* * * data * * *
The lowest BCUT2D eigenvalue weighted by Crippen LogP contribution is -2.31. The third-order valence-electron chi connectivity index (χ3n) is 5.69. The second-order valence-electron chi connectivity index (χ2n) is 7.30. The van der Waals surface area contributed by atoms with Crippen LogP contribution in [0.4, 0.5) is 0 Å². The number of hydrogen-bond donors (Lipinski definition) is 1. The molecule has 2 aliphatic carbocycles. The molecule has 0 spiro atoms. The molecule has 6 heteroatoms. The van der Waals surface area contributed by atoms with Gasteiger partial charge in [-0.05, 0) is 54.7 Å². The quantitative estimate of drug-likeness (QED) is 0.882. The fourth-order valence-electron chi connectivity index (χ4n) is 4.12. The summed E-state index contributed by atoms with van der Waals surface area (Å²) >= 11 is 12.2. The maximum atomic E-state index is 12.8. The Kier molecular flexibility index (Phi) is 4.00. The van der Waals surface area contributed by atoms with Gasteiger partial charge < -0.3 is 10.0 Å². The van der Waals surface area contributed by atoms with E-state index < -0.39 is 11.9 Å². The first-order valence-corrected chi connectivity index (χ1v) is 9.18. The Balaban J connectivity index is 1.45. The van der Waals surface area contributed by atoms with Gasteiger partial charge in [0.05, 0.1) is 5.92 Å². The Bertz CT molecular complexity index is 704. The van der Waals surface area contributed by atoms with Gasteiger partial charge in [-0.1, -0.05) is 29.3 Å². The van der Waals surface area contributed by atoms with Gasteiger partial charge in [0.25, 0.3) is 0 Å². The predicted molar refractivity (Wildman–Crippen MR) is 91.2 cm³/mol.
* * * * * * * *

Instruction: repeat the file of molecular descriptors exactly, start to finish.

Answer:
The lowest BCUT2D eigenvalue weighted by Crippen LogP contribution is -2.31. The third-order valence-electron chi connectivity index (χ3n) is 5.69. The second-order valence-electron chi connectivity index (χ2n) is 7.30. The van der Waals surface area contributed by atoms with Crippen LogP contribution in [0.4, 0.5) is 0 Å². The number of hydrogen-bond donors (Lipinski definition) is 1. The molecule has 2 aliphatic carbocycles. The molecule has 0 spiro atoms. The molecule has 6 heteroatoms. The van der Waals surface area contributed by atoms with Gasteiger partial charge in [-0.05, 0) is 54.7 Å². The quantitative estimate of drug-likeness (QED) is 0.882. The fourth-order valence-electron chi connectivity index (χ4n) is 4.12. The summed E-state index contributed by atoms with van der Waals surface area (Å²) >= 11 is 12.2. The maximum atomic E-state index is 12.8. The Kier molecular flexibility index (Phi) is 4.00. The van der Waals surface area contributed by atoms with Gasteiger partial charge < -0.3 is 10.0 Å². The van der Waals surface area contributed by atoms with E-state index < -0.39 is 11.9 Å². The first-order valence-corrected chi connectivity index (χ1v) is 9.18. The Balaban J connectivity index is 1.45. The van der Waals surface area contributed by atoms with Gasteiger partial charge in [0.05, 0.1) is 5.92 Å². The Bertz CT molecular complexity index is 704. The van der Waals surface area contributed by atoms with Gasteiger partial charge in [-0.1, -0.05) is 29.3 Å². The van der Waals surface area contributed by atoms with Gasteiger partial charge in [0.25, 0.3) is 0 Å². The predicted molar refractivity (Wildman–Crippen MR) is 91.2 cm³/mol.